By Kate Materese
When reflecting on my NFTE experiences this week, I couldn’t help but entertain a few philosophical musings. Please indulge briefly, since I believe these highlight a unique facet of what we at NFTE do.
Despite all of the interconnectedness of our modern technological society, America is often a nation of fragmentation. It’s the 99% v. the 1%; Unions v. corporations; Democrats v. Republicans; race v. race; religion v. religion—the list goes on. Especially in a city as large as New York, it’s easy to forget that the 8 million people living here do collectively comprise a single community. Divisions are easy to spot, and instances of real unity between groups of people are often invisible. Yet one of the best things I’ve noticed about NFTE in the past few weeks is the program’s ability to leverage human capital from a variety of sectors and bring them all together to grow not only businesses, but to grow capable, confident, and empowered young people.
I recently had the opportunity to attend extended sessions of NFTE’s Startup Summer program, as well as our Generation Tech program. At each of these sessions, I (former teacher, current non-profit employee) had the opportunity to work with young people willing to commit their free time to business-related projects after school. I truly enjoyed working with such driven adolescents, but moreover, I became cognizant of the community of adults that NFTE has brought together to support these youths’ endeavors.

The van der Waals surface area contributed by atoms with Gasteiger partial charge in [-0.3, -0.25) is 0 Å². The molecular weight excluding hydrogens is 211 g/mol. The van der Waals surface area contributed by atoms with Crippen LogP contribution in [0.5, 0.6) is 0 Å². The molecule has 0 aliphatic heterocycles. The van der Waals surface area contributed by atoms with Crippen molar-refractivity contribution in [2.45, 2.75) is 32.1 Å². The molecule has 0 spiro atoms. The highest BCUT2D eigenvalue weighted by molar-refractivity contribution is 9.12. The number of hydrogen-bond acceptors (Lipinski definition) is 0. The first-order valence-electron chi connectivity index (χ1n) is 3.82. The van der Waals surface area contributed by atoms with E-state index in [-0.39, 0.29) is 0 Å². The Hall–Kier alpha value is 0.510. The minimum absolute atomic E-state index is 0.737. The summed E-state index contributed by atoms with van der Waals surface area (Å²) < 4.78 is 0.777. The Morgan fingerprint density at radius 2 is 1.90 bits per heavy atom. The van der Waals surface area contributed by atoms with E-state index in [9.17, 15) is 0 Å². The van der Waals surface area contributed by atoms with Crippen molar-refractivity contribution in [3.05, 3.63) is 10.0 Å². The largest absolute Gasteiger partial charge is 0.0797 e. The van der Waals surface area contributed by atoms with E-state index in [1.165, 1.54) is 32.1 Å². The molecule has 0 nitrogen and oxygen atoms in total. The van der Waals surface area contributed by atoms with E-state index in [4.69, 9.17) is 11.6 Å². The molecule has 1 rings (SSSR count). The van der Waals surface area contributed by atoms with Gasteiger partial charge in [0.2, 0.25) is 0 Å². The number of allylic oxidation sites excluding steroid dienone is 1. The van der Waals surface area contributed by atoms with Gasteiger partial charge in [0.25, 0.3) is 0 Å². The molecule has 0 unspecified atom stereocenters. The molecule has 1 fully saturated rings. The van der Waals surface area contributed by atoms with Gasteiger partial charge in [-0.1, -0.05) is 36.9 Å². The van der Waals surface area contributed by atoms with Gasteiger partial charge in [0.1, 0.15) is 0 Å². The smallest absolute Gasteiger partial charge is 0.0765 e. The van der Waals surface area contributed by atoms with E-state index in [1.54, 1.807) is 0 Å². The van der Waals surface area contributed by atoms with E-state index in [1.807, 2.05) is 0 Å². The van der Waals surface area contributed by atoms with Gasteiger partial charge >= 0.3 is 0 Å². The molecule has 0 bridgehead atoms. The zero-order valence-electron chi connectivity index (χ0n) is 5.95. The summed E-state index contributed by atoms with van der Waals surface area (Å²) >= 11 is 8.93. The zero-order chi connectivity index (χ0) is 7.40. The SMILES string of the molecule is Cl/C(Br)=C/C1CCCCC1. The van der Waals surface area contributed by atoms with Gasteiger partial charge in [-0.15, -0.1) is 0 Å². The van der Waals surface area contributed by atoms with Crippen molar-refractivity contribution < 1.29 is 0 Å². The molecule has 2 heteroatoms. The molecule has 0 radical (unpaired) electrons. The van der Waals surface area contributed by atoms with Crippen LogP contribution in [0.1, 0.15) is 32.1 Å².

Working diligently besides me at both Startup Summer and Generation Tech were teachers, NFTE staff, and volunteers from organizations such as Ernst and Young, Deloitte, the NYC Economic Development Corporation, the Varick Street Incubator at NYU Poly, and more. Each adult I saw had already finished a full day of work, and had come on his or her personal time to mentor high school students. Many arrived at the NFTE sessions still wearing professional dress. Regardless of their personal stressors, these adults from diverse settings all endured teenage distractedness or apathy with smiles, patience, and true caring, as they guided student work sessions. They dedicated several hours to supporting NFTE students, earning only snack food or pizza as a reward.
Looking back on these events, it strikes me that NFTE has provided a unique platform for adults as well as children. It is not often that people of all races, socio-economic backgrounds, political leanings, and professions come together, united to pursue a single goal. In this way, NFTE provides something more than the entrepreneurship programs we espouse. We are a conduit for community in a world of dividers.
I am proud to be a part of the NFTE movement.
Carlos & Kate blog every week about their first year experiences working in the NFTE NY Metro program office